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The Second Oldest Profession

Story ID:8314
Written by:Kathe M. Campbell (bio, contact, other stories)
Story type:Musings, Essays and Such
Location:Spokane Washington USA
Person:Ken and Kathe
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The Second Oldest Profession
by Kathe Campbell

I believe it was President Reagan who quipped... "Politics is supposed to be the second oldest profession. I have come to realize that it bears a very close resemblance to the first."

So many Presidents have had a great and needful sense of humor, for as in all generations, our founding faith finds American values and our constitution constantly under assault.

This disturbs me greatly, for like most grandmothers, my thoughts tend to weigh heavily on family issues. Abortion stops a beating heart, and children should have two parents working hard at their marriage. Drugs are a crime, kids shouldn't kill kids, and drunk drivers leave me fuming.

Imagine a hot potato issue that befuddles a few duly elected weak sisters who can't decide who or what they stand for. But then politicians are the same everywhere. They promise to build bridges where there's no water. I have a million thoughts and memories in my duffle, but one in particular stands out.

My husband, Ken, and I were among the first to jump on the bandwagon of a brilliant and energetic young man as he announced his run for Governor of our state. As his eastern district co-chairmen, we had helped to successfully bring him through his nomination. No longer babes in the woods, we blossomed into seasoned campaigners, beginning each day with, "first we pray-then we work."

And the work was sometimes grueling. As chairman of (WOW), Women On The Warpath, I rarely saw our children. Cell phones were barely heard of, so phones were installed in our cars to keep abreast of the home front and each other. Occasionally the campaign trail became dirty business as we trounced on the mud-slingers and their grist for the gossip mill. It hardly paid for our candidate to have his family tree traced, for his opponent was trying his best to find something - anything. But we played the game astutely and wisely, keeping our powder dry, learning much, and having a ball.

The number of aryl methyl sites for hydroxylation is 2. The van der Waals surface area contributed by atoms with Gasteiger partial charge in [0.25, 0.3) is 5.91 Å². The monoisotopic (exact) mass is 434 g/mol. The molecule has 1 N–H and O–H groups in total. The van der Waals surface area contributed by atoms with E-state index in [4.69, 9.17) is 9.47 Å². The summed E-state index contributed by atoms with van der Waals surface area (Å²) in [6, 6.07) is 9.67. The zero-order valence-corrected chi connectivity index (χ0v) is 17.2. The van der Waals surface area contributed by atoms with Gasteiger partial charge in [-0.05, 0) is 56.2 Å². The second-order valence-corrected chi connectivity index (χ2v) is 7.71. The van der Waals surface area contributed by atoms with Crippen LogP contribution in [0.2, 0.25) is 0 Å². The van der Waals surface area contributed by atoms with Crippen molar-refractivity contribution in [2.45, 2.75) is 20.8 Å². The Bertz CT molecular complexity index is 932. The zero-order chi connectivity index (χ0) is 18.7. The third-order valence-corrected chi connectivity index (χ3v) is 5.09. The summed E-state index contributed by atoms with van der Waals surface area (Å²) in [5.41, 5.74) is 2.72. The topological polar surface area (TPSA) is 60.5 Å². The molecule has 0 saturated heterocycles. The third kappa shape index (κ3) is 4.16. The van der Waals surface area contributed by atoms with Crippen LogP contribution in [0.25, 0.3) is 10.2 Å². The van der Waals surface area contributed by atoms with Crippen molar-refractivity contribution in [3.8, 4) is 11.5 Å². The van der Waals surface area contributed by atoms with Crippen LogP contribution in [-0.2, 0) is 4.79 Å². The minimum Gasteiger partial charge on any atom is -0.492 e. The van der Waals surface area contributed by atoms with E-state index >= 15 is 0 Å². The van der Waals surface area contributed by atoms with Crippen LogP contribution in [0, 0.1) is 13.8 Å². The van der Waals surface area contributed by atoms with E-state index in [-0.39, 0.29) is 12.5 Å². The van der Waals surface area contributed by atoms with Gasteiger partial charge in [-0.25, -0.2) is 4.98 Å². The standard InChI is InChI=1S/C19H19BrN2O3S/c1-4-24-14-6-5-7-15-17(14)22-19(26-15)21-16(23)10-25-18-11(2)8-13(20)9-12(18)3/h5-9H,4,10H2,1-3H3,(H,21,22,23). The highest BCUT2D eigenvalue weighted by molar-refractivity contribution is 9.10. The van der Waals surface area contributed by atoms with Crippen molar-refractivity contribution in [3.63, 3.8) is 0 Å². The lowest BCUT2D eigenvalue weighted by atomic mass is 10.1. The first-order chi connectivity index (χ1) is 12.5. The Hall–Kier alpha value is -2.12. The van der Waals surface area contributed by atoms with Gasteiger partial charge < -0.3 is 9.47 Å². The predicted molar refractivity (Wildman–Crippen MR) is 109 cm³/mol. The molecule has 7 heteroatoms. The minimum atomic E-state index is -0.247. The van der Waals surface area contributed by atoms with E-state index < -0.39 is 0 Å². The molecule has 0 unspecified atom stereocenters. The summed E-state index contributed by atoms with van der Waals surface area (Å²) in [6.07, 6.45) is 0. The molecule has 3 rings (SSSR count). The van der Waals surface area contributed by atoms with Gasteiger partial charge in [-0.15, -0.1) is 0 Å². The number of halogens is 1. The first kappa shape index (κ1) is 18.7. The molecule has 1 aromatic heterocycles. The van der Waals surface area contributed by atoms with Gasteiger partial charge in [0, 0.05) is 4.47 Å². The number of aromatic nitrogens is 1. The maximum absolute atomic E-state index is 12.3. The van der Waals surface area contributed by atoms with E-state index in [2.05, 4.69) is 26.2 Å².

As delegates to the National Convention in San Francisco, we pinned our hopes on our choice for president. It was the experience of a lifetime allowing all of our enthusiasm to unabashedly hang out with thousands of exuberant and cheering delegates. Yes, there were a few rowdy tipsters in the Cow Palace, but much of the assemblage packed the workshops for smart and stimulating ideas. Nothing pleased me more than when our Women On The Warpath league was snapped up by other states during roundtable events.

Back home again the weekends brought our candidate to celebrations, anniversaries, dedications and holidays with their parades, picnics, and high school marching bands. I followed the troops like a war-weary widow acquainting myself with the newest WOW gals. The media was captivated by the ladies all decked out in simple rope-waisted beige shifts, moccasins, and feathered headbands--an exuberant show of women participating in politics en masse. We brought the townsfolk out for a good look-see in every city and hamlet, and on television and front pages everywhere.

With the general election only two months off, Ken organized an enormous rally in the populous Tri-City area where he was born and raised. An authentic stern-wheeler river craft picked up our congressional delegation and gubernatorial candidate upstream on the Columbia River. They stopped at each community for handshakes and spiels while the local WOW gals saw to handouts, badges and bumper stickers. The final stops included the largest city with full frippery and fanfare designed for our good looking and popular front runner.

As the band played and hundreds of folks waited on the dock, a sudden squall caused the river boat to surge sideways and wrap around a bridge abutment. I had stayed behind with our children that day, feeling I needed to oversee the evening banquet and entertainment. Our son tore into the kitchen screaming, "Dad's boat is sinking, Mom, it's sinking in the river!" Panic stricken, we watched the news flash and sat glued to the television while they filmed the harrowing, but safe rescue of all aboard.

You'd think it was intentional the way our opponent's cohorts billed it as a shrewd and shameless way to monopolize air time and the front pages. But none of us could help thinking the good Lord had a hand intercepting near disaster that day. Despite all the hoopla and headlines, our candidate was not only a handsome and savvy rising political star, he was also an ordained Lutheran minister with God in his pocket.